Extend Django User Model with custom Fields

This tutorial will be based on custom fields in Django, how to extend/customize the default fields. This is going to be a very interesting task, without any further waste of time, let’s move to the introduction part.

Introduction

You all might already know the Django fields, what all entries we have as an option, or some required fields. By the end of this tutorial, you will be able to modify the model according to your need. For example, you might need to have some extra details like mobile number, branch, college, etc which Django doesn’t provide by default. We have a technique to make this happen too. Moving towards implementation, make sure you are done with the below steps-

  1. Start a project.
  2. Start an app.

Create model

Now it’s time to create our model which consists of some fields namely, email, first name, last name, mobile, and so on.

So open your models.py in your app without any delay.

Here we will create 2 classes, UserManager, and user. For what are we using, UserManager and User class?

The solution to the above question lies in the difference between the 2 classes, UserManager has no fields, except for functions, User has fields like email, password, etc.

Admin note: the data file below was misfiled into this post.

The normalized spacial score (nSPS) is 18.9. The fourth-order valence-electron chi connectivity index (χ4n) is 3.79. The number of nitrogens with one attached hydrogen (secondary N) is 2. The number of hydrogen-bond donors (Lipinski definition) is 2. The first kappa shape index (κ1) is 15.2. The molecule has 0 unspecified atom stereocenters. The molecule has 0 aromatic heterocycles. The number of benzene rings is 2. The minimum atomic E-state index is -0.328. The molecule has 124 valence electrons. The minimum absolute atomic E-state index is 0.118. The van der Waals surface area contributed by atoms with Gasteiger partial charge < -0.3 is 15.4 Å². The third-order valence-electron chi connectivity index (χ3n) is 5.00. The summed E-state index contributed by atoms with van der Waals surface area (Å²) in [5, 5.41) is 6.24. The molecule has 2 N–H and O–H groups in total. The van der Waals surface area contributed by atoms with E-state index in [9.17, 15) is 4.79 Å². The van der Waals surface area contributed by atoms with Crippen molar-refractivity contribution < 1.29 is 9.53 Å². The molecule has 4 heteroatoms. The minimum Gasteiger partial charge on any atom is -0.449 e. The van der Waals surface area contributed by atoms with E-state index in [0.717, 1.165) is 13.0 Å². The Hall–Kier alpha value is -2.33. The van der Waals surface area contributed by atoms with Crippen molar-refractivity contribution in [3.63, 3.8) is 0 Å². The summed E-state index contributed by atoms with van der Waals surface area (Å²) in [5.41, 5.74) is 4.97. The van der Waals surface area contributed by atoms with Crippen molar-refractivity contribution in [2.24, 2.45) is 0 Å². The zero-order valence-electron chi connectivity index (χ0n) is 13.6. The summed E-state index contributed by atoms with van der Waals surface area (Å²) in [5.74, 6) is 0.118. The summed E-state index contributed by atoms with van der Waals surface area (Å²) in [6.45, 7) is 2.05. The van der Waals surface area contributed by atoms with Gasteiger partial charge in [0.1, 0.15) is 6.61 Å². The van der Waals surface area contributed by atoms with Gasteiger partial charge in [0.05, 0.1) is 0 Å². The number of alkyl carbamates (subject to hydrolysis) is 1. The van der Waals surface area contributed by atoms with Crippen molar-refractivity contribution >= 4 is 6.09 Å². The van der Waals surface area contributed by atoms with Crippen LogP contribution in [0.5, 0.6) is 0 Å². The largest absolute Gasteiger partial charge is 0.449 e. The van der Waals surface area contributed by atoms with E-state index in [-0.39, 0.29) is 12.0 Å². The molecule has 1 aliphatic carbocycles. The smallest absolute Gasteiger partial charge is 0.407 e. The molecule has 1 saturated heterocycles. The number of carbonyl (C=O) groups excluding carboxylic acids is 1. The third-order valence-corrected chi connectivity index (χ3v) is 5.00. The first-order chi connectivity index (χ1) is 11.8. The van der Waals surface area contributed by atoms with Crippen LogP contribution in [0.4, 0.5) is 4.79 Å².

from django.db import models
from django.utils import timezone
from django.contrib.auth.base_user import AbstractBaseUser,BaseUserManager
from django.contrib.auth.models import PermissionsMixin

class UserManager(BaseUserManager):

    use_in_migrations = True

    def _create_user(self, email, password, **extra_fields):
        if not email:
            raise ValueError('Email required')

        email = self.normalize_email(email)
        user = self.model(email=email, **extra_fields)
        user.set_password(password)
        user.save(using=self._db)
        return user

    def create_user(self, email, password=None, **extra_fields):
        extra_fields.setdefault('is_staff', False)
        extra_fields.setdefault('is_superuser', False)
        return self._create_user(email, password, **extra_fields)

    def create_superuser(self, email, password, **extra_fields):
        extra_fields.setdefault('is_staff', True)
        extra_fields.setdefault('is_superuser', True)
        extra_fields.setdefault('is_active', True)

        if extra_fields.get('is_staff') is not True:
            raise ValueError(
                'Superuser must be a staff'
            )
        if extra_fields.get('is_superuser') is not True:
            raise ValueError(
                'Superuser must be a superuser'
            )

        return self._create_user(email, password, **extra_fields)

class User(AbstractBaseUser, PermissionsMixin):
    email = models.EmailField(unique=True,max_length=255,blank=False)
    first_name = models.CharField('first name',max_length=150,blank=True)
    last_name = models.CharField('last name',max_length=150,blank=True)
    mobile= models.PositiveBigIntegerField('mobile',null=True,blank=True)
    is_staff = models.BooleanField('staff status',default=False)